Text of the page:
Dr. Rick Rasby, Professor of Animal Science, Animal Science, University of Nebraska
A: I’ve seen test results from a number of corn stalk bales. You may be surprised at how variable the protein and energy content were in these bales. I’ve seen protein as low as 2 percent and as high as 7 percent. The variation is likely due to the differences in the amount of stalk that is in tha bale. As the percent of stalk in the bale increases, the lower the quality. The husk and leaf have the greatest protein and energy and as those components are included in the bale at a greater percent, the quality will increase.
Delaying Stocker Cattle Vaccination A Good Idea?
There’s no way around it: co-mingling and transporting cattle stress them. And any stress can lose money. Since that’s the case, University of Arkansas cattle researchers have been looking at several ways to reduce impacts on the animals.
“Stocker cattle bought from Arkansas market channels are frequently stressed,” says John Richeson, Extension Beef Improvement Program associate. “Without a doubt, that stress negatively affects an animal’s ability to respond to vaccines. Stressed cattle have a weaker immune system and lower response rate.”
How France hid its own mad cow disease epidemic
Daily Mail (UK(
The scale of France’s mad cow disease epidemic has been laid bare in a report from scientists.
The revelation that BSE was rife in France in the early 1990s comes a decade after its illegal ban on British beef drove many UK farmers into bankruptcy.
The study was ordered by a Paris judge investigating why nine French citizens died from variant Creuzfeldt-Jakob disease, the human form of BSE, between 1996 and 2006.
Bovine practitioners face challenges to profession, industry
AABP conference brings attendees to Charlotte, N.C., for three days of sessions
Research funding, agroterrorism, and farm labor were among myriad topics of discussion when hundreds of bovine practitioners came together in late September.
The American Association of Bovine Practitioners’ 41st annual conference ran Sept. 25-27 in Charlotte, N.C., jointly with the meeting of the American Association of Small Ruminant Practitioners.
Creating A Receiving Program For Healthy Cattle
Fall is here – the landscape is colorful, the weather is changing, the calves are bawling, and it is busy time of year for the feedlot! Many of you are already “in the battle” and facing the challenges of fall and for some of you, the fun is just beginning.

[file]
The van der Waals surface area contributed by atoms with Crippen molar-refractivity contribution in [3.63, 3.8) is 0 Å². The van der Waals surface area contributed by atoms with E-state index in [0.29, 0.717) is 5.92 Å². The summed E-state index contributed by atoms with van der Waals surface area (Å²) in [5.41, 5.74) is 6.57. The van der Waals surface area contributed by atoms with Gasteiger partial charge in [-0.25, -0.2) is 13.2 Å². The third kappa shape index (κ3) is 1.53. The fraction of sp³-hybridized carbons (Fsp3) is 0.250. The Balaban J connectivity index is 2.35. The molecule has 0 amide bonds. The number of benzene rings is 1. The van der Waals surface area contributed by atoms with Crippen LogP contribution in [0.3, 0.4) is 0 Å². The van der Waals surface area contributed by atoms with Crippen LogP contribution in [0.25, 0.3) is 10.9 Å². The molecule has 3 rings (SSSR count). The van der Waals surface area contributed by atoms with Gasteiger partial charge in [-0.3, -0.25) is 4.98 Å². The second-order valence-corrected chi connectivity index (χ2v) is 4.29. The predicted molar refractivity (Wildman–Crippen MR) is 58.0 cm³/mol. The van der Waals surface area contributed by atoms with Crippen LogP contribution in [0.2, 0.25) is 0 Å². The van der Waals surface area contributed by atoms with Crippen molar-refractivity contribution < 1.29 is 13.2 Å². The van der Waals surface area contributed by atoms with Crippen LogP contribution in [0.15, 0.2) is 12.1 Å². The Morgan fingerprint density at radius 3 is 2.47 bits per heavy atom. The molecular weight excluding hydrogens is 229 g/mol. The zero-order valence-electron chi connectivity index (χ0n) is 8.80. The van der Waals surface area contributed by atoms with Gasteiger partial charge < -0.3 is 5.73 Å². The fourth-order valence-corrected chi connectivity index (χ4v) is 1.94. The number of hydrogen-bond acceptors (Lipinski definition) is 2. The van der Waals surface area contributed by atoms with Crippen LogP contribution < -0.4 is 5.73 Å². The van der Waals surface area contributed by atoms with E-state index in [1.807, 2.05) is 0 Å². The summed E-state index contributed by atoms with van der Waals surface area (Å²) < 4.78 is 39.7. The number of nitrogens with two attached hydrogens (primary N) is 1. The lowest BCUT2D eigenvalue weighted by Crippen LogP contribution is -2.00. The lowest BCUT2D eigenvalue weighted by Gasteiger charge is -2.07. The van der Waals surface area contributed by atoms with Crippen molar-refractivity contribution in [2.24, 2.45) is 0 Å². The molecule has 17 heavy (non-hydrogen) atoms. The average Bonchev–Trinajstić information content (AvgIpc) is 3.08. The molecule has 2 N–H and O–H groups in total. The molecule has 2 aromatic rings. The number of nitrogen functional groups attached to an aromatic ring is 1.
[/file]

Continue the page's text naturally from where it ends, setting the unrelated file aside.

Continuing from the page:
Finalists Named For Dean Of Purdue Agriculture
Hoosier Ag Today
Three candidates have been selected to interview for the position of dean of the Purdue University College of Agriculture. The candidates are Jay Akridge of Purdue, John Floros of Penn State University and Ramesh Kanwar of Iowa State University. All three will participate in two-day interviews, complete with public seminars, to be held in December.
Whole Cottonseed for Beef Cattle Rations
University of Florida
High availability in the southern USA has generated much interest in the use of whole cottonseed as a feed ingredient for beef cattle rations. Whole cottonseed is high in energy (TDN), protein, phosphorus, and fiber. The high TDN is mainly due to the high oil/fat content of the whole cottonseed. Composition of whole cottonseed is presented in table 1. Be aware that the nutrient concentrations given in the table are average values and it is strongly suggested that the available source of cottonseed be analyzed.
Things don’t slow down in winter at custom beef operation
Lexington Herald Leader
The corn and sorghum cane stalks have been mowed down and the fields emptied, but the Congleton farm isn’t slowing down just because winter’s coming.
Curtis and Marti Congleton and their children, Sarah and Tanner, have cattle to tend, freezer beef to sell, sorghum to make and greenhouses to get ready for next spring’s plants.